Friday, June 24, 2016

Summer Reading: Dead Wake

As I mentioned last week, my summer reading wasn't all churchy stuff. I read one and a half history books and two biographies. And summer, need I remind you, has only just begun.

Besides the surprising Church of Spies (which is a history book, too, but I'm counting it as "churchy stuff" since it demonstrates the participation of Pope Pius XII in the efforts to remove Hitler from power by whatever means necessary), I read Erik Larson's Dead Wake: The Last Crossing of the Lusitania.

Larson positions us well to witness the sinking of the Lusitania. We are first introduced to Captain Turner, a dedicated and professional seaman, and to the duties of a passenger ship captain at the beginning of the 20th century. We learn the back stories of a number of passengers; why they booked passage on the luxurious liner for that May voyage in a time of hostilities in Europe. (It was 1915.) Indeed, the German embassy had placed a warning in the New York papers that vessels sailing under the British flag were at risk.

We are taken behind the scenes in Washington DC where there was little enthusiasm for getting involved in what was seen as a European conflict, and where the President was crushed with personal grief (and later, unexpected personal consolation). We read over the shoulders of German submarine captains as they slip through the seas, taking note of threats and tallying the tonnage sunk by their torpedos. And we also enter the Admiralty's War Room in London where British intelligence is gathered and acted upon. Recently the German's submarine communications had been intercepted and decoded. While this was a decided advantage for the British, they were reluctant to act too quickly on what they learned for fear that the enemy would recognize the breach and change tactics.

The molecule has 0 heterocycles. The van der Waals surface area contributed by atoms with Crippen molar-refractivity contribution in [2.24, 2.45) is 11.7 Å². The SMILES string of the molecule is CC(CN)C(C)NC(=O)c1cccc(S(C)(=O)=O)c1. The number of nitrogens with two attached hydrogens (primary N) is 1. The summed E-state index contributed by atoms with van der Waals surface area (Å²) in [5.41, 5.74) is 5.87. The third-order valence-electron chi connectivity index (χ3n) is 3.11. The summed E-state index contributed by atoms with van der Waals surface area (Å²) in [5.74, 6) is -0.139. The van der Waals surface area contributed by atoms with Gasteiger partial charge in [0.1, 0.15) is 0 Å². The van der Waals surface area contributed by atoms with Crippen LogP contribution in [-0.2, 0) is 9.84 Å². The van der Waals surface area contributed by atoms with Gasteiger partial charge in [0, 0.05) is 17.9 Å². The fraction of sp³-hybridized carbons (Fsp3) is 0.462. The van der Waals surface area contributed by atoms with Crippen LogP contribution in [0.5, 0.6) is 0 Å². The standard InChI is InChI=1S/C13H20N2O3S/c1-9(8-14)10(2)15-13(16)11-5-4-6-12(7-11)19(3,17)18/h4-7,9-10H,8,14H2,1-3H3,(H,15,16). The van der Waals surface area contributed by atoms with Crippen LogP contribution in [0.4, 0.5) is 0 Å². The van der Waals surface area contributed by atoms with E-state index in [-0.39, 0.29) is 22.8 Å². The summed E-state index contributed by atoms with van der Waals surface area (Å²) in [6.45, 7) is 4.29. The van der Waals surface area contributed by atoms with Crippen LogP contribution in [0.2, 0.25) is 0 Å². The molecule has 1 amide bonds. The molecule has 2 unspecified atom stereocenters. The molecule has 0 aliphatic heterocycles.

At sea some civilians (including a small number of Americans) had already perished because of German attacks, and British military craft rushing to the scene of a torpedo incident had been lost, too, to the waiting submarine. New policy forbade military vessels from going to the site of any future incidents. Then, too, there was the political value of a ship like the Lusitania. Setting out from New York, it carried almost two thousand souls, many of them Americans. Loss of a significant number of American lives would surely, English strategists predicted, bring the US into the war as an ally against Germany.

And so it was. Through a series of incidents that well could have remained innocuous, the grand ocean liner found itself in the path of a submarine that was already heading back to Germany. An immense but dull explosion got everyone's attention and the ship began to lean to one side. As the force traveled through the ship, other explosions followed. A single torpedo had struck an unexpectedly vulnerable part of the ship (the Admiralty would later insist that there were two torpedos, but the German captain's log lists only one).